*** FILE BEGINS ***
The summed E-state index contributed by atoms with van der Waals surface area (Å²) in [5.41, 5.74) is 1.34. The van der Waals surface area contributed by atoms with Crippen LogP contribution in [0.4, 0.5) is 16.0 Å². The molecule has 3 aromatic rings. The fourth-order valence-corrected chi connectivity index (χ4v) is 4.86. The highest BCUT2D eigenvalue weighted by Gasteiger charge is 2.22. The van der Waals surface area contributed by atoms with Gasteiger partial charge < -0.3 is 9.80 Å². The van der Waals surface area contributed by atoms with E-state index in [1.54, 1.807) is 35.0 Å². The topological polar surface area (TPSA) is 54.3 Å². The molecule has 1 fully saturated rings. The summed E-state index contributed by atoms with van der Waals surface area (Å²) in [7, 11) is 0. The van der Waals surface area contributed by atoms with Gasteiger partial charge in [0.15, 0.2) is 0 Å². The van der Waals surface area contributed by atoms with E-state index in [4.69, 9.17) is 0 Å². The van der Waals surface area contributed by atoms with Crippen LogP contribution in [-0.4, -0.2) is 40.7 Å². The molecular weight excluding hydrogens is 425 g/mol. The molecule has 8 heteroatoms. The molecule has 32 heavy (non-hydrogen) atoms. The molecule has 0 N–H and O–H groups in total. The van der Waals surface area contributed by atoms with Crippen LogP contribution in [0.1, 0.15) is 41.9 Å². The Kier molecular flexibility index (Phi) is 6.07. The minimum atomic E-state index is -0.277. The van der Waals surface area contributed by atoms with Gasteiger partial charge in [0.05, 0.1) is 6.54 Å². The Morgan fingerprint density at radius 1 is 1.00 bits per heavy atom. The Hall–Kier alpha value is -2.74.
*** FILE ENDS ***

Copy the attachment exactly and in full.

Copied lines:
The summed E-state index contributed by atoms with van der Waals surface area (Å²) in [5.41, 5.74) is 1.34. The van der Waals surface area contributed by atoms with Crippen LogP contribution in [0.4, 0.5) is 16.0 Å². The molecule has 3 aromatic rings. The fourth-order valence-corrected chi connectivity index (χ4v) is 4.86. The highest BCUT2D eigenvalue weighted by Gasteiger charge is 2.22. The van der Waals surface area contributed by atoms with Gasteiger partial charge < -0.3 is 9.80 Å². The van der Waals surface area contributed by atoms with E-state index in [1.54, 1.807) is 35.0 Å². The topological polar surface area (TPSA) is 54.3 Å². The molecule has 1 fully saturated rings. The summed E-state index contributed by atoms with van der Waals surface area (Å²) in [7, 11) is 0. The van der Waals surface area contributed by atoms with Gasteiger partial charge in [0.15, 0.2) is 0 Å². The van der Waals surface area contributed by atoms with E-state index in [4.69, 9.17) is 0 Å². The van der Waals surface area contributed by atoms with Crippen LogP contribution in [-0.4, -0.2) is 40.7 Å². The molecular weight excluding hydrogens is 425 g/mol. The molecule has 8 heteroatoms. The molecule has 32 heavy (non-hydrogen) atoms. The molecule has 0 N–H and O–H groups in total. The van der Waals surface area contributed by atoms with Crippen LogP contribution in [0.1, 0.15) is 41.9 Å². The Kier molecular flexibility index (Phi) is 6.07. The minimum atomic E-state index is -0.277. The van der Waals surface area contributed by atoms with Gasteiger partial charge in [0.05, 0.1) is 6.54 Å². The Morgan fingerprint density at radius 1 is 1.00 bits per heavy atom. The Hall–Kier alpha value is -2.74.